In many Florida divorce cases, the wealthier spouse will pay the other spouse alimony during and after the proceedings. Spousal support is intended to help the spouse less well-off adjust to becoming financially independent and maintain a standard of living following the end of the marriage. However, if the recipient spouse begins to cohabitate with another person after the end of their marriage, it could affect whether that former spouse continues to receive support from their divorce decree. If you have questions about whether cohabitation is affecting your divorce settlement, call or contact the Law Offices of David L. Hirschberg today to schedule a consultation.
What is Cohabitation?
Under Florida law, cohabitation is defined as the existence of a supportive relationship between a former spouse and a new partner. Simply living with another person is not enough to be considered cohabitating. In order to qualify as cohabitation, the court considers the following questions:
- Whether the former spouse and new partner hold themselves out as a married couple
- Does the former spouse and new partner use the same last name and mailing address
- The length of time the former spouse has lived with the new partner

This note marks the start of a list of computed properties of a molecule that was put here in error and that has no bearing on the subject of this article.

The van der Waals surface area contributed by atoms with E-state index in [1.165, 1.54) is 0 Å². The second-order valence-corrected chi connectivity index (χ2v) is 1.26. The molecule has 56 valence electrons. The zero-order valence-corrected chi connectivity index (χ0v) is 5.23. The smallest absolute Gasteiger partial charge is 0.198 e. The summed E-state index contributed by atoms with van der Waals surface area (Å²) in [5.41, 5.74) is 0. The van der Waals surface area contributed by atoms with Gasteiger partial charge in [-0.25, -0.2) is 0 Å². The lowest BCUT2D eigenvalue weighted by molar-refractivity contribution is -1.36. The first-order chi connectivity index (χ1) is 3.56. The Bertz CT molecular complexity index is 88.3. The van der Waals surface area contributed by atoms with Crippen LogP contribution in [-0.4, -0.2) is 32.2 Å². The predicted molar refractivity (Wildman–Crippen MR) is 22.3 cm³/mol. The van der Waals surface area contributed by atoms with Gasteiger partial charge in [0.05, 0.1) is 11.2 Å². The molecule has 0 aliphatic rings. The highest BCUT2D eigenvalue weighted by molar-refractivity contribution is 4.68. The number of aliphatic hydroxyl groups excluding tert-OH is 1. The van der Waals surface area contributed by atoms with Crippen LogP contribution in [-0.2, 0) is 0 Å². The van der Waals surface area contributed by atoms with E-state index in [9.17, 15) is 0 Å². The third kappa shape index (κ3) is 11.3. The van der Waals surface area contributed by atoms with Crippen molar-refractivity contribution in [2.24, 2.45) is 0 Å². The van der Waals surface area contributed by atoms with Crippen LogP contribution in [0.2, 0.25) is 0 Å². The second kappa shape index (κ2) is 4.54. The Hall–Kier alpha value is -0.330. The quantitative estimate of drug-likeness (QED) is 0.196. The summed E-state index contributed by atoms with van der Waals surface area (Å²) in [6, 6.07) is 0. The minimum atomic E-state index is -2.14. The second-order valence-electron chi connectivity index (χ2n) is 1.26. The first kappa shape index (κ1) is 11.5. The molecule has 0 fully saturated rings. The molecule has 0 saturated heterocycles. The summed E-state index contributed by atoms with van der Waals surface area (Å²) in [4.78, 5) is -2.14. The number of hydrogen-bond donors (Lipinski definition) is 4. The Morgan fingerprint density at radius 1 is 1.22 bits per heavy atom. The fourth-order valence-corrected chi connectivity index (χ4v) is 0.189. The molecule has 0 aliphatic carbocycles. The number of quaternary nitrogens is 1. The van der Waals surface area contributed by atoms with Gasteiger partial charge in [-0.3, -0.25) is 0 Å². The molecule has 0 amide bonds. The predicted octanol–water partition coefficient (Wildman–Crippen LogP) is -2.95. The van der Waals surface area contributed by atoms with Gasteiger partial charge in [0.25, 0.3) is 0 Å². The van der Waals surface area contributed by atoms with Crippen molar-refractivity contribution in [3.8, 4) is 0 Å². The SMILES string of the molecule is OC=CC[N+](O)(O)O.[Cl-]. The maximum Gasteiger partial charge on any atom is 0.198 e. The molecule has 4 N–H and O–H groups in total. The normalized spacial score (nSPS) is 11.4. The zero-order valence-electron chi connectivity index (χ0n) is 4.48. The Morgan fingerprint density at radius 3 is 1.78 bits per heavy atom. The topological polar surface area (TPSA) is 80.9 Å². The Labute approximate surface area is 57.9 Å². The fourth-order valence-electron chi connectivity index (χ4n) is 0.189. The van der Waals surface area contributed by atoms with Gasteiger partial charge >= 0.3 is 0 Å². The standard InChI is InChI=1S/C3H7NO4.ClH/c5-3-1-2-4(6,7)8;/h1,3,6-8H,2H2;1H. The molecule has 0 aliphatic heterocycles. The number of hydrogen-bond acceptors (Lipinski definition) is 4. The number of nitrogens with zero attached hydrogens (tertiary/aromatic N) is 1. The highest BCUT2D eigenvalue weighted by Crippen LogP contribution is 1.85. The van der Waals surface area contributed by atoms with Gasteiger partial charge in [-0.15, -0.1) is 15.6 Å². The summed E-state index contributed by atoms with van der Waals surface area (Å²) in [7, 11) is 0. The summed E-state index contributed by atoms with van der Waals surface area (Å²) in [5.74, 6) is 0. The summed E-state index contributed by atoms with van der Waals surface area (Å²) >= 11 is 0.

- The extent to which finances have been combined or demonstrated financial interdependence
- Whether the former spouse or new partner has financially supported the other’s children
- Whether the new couple has worked to create or enhance something of value
- Any existence of an express or implied agreement regarding property sharing and support
- Any joint purchase of real estate or other significant property
- Any other evidence that shows the former spouse and new partner conducting themselves in a manner that suggests a permanent, supportive relationship
In addition, a former spouse cannot cohabitate with someone who is related by blood or marriage. However, the law does not require proof that a conjugal relationship exists.
How Cohabitation Can Affect Alimony
Proof of cohabitation can significantly affect the payment of alimony between former spouses after a divorce. The purpose of alimony is to help a former spouse financially once they are on their own after a marriage ends, and cohabitating with a new partner alleviates the reliance on the paying spouse for financial help. The spouse paying alimony can claim that cohabitation qualifies as a substantial change in circumstances that will either significantly reduce or altogether terminate alimony payments to the recipient spouse.
In addition, former spouses that are receiving alimony payments should consider whether their current status with a new partner qualifies as cohabitation, and if so whether they can stay financially solvent without spousal support payments. An experienced Florida family law attorney will be able to review the facts of your case and provide sound legal advice on the status of cohabitation.
Call Our Office Now
If you would like to speak with Boca Raton family lawyer about whether cohabitation could affect the alimony payments in your case, call or contact the Law Offices of David L. Hirschberg today for a consultation.